The Federal Reserve recently proposed a reduction of up to 80 percent in the fees banks charge merchants for processing debit cards. If the proposal is instituted, retailers win and banks lose. But what about consumers?
The following post comes from partner site lowcards.com
The Federal Reserve has just announced its proposal that would limit debit card fees to a maximum of 12 cents per transaction. This is a stunning change from the existing interchange or “swipe” fees charged to retailers that average between 1 percent and 2 percent of a transaction.
This is part of the Dodd-Frank financial reform bill signed in July that requires the Fed to limit these interchange fees to a level “reasonable and proportional” to what it costs the bank to process the transaction.
The intent of the legislation is to lower the cost for merchants which, in turn, would hopefully result in lower prices on goods and services for consumers.
“This is obviously good news for retailers who fought hard for it,” says Bill Hardekopf, CEO of LowCards.com and author of The Credit Card Guidebook. “But this is very bad news for banks. These rules will slash debit card revenue, which was almost pure profit for the banks. This proposal could drastically change the debit card industry.”
The big question is how this will affect consumers. Will retailers pass on these savings to consumers in the form of lower prices? Or will merchants pocket these savings?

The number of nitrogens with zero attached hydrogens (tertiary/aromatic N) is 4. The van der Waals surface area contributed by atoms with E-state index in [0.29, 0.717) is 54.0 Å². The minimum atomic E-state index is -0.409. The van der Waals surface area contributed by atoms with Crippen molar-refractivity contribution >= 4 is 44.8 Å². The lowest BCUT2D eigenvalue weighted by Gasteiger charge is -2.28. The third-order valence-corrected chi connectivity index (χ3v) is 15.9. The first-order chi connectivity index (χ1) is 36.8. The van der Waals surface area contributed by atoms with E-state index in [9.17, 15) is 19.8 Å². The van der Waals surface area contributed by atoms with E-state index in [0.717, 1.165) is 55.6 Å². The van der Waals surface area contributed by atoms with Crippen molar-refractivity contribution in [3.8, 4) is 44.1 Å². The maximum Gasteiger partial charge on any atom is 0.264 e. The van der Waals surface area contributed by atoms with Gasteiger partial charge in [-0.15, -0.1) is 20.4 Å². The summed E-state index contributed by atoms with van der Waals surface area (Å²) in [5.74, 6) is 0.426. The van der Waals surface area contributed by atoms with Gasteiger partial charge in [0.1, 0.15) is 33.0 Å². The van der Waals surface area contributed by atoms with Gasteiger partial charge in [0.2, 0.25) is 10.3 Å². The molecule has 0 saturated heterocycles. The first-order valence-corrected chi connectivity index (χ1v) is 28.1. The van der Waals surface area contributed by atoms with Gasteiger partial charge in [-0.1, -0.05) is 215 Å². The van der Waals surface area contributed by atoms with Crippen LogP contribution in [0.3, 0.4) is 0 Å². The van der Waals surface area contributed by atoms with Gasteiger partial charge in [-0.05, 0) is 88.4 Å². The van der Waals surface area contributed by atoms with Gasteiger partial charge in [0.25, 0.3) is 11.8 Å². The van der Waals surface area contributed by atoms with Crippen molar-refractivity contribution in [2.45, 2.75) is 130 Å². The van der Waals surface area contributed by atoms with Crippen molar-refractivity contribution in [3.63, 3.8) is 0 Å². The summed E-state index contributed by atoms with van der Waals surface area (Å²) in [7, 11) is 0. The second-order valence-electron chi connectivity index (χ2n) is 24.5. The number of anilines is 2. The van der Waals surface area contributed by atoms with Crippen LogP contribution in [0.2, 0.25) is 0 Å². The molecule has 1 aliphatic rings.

Merchants are charged an interchange fee each time a debit card is swiped. Card processors like Visa and MasterCard pass on the majority of this fee to the banks. The fee is set by the card network and currently the average fee is approximately 2 percent of the transaction value. A $200 purchase with a 2 percent interchange fee generated $4 for the bank; the new rule reduces the fee to 12 cents.
The National Retail Federation estimates that debit card fees total about $20 billion annually. Bank of America, the biggest issuer of debit cards, said earlier this year that the fee limits could cost the bank between $1.8 billion and $2.3 billion annually.
“This will be a big loss for banks,” says Hardekopf. “They are going to have to make up for this substantial loss of revenue by raising rates and fees in other areas. In addition, we’ll probably see issuers cut rewards on debit cards. More than likely, it will be the consumer who will pay the price for this rate cut for retailers.”
Changes are already underway for issuers to generate more revenue, and it’s the consumer who is being asked to pay more. Chase began notifying some customers this month that it is adding a $6 monthly fee to accounts with small deposits. Direct deposits will have to be at least $500 to qualify for a waiver on the monthly fee. The monthly requirement is a single direct deposit of at least $500; multiple direct deposits that add up to $500 will not qualify for the waiver. The monthly fee is waived if customers make five or more debit card purchases in a statement period. The change goes into effect starting Feb. 8 and applies to basic checking accounts.
The Fed also proposed rules that would let merchants choose from at least two independent debit networks for routing transactions, potentially creating more competition for Visa and MasterCard.
The Fed has until mid-April to publish final rules that would ensure that debit card interchange fees are “reasonable” and “proportional.” Final rules are scheduled to become effective in July 2011.